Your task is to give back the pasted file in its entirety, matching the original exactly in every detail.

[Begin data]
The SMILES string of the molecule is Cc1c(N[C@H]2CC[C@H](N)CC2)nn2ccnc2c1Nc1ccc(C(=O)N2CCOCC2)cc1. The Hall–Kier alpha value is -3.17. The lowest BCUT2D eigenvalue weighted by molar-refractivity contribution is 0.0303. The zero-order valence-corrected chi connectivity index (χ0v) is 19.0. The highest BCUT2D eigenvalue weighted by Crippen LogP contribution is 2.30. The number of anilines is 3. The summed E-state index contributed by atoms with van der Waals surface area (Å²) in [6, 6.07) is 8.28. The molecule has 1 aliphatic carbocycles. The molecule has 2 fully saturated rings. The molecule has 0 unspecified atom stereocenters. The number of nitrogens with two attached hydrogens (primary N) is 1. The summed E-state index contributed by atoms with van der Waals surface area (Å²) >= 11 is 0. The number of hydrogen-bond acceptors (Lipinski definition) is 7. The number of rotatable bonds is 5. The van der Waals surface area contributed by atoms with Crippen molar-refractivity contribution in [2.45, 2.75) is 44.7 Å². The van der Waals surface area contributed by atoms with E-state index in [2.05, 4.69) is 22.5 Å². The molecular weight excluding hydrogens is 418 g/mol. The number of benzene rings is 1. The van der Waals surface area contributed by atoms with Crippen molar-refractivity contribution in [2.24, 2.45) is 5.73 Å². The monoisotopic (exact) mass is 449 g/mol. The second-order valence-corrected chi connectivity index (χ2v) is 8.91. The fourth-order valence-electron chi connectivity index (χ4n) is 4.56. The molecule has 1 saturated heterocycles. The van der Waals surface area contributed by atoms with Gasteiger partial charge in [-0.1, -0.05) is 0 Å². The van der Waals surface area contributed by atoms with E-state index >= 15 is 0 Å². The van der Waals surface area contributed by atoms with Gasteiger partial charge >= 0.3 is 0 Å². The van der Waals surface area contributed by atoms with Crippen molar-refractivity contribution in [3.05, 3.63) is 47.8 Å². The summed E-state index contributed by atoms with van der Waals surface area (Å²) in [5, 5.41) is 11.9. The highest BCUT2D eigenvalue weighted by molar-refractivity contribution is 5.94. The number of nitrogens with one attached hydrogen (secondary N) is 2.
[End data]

The SMILES string of the molecule is Cc1c(N[C@H]2CC[C@H](N)CC2)nn2ccnc2c1Nc1ccc(C(=O)N2CCOCC2)cc1. The Hall–Kier alpha value is -3.17. The lowest BCUT2D eigenvalue weighted by molar-refractivity contribution is 0.0303. The zero-order valence-corrected chi connectivity index (χ0v) is 19.0. The highest BCUT2D eigenvalue weighted by Crippen LogP contribution is 2.30. The number of anilines is 3. The summed E-state index contributed by atoms with van der Waals surface area (Å²) in [6, 6.07) is 8.28. The molecule has 1 aliphatic carbocycles. The molecule has 2 fully saturated rings. The molecule has 0 unspecified atom stereocenters. The number of nitrogens with two attached hydrogens (primary N) is 1. The summed E-state index contributed by atoms with van der Waals surface area (Å²) >= 11 is 0. The number of hydrogen-bond acceptors (Lipinski definition) is 7. The number of rotatable bonds is 5. The van der Waals surface area contributed by atoms with Crippen molar-refractivity contribution in [2.45, 2.75) is 44.7 Å². The van der Waals surface area contributed by atoms with E-state index in [2.05, 4.69) is 22.5 Å². The molecular weight excluding hydrogens is 418 g/mol. The number of benzene rings is 1. The van der Waals surface area contributed by atoms with Crippen molar-refractivity contribution in [2.24, 2.45) is 5.73 Å². The monoisotopic (exact) mass is 449 g/mol. The second-order valence-corrected chi connectivity index (χ2v) is 8.91. The fourth-order valence-electron chi connectivity index (χ4n) is 4.56. The molecule has 1 saturated heterocycles. The van der Waals surface area contributed by atoms with Gasteiger partial charge in [-0.1, -0.05) is 0 Å². The van der Waals surface area contributed by atoms with E-state index >= 15 is 0 Å². The van der Waals surface area contributed by atoms with Gasteiger partial charge >= 0.3 is 0 Å². The van der Waals surface area contributed by atoms with Crippen molar-refractivity contribution in [3.05, 3.63) is 47.8 Å². The summed E-state index contributed by atoms with van der Waals surface area (Å²) in [5, 5.41) is 11.9. The highest BCUT2D eigenvalue weighted by molar-refractivity contribution is 5.94. The number of nitrogens with one attached hydrogen (secondary N) is 2.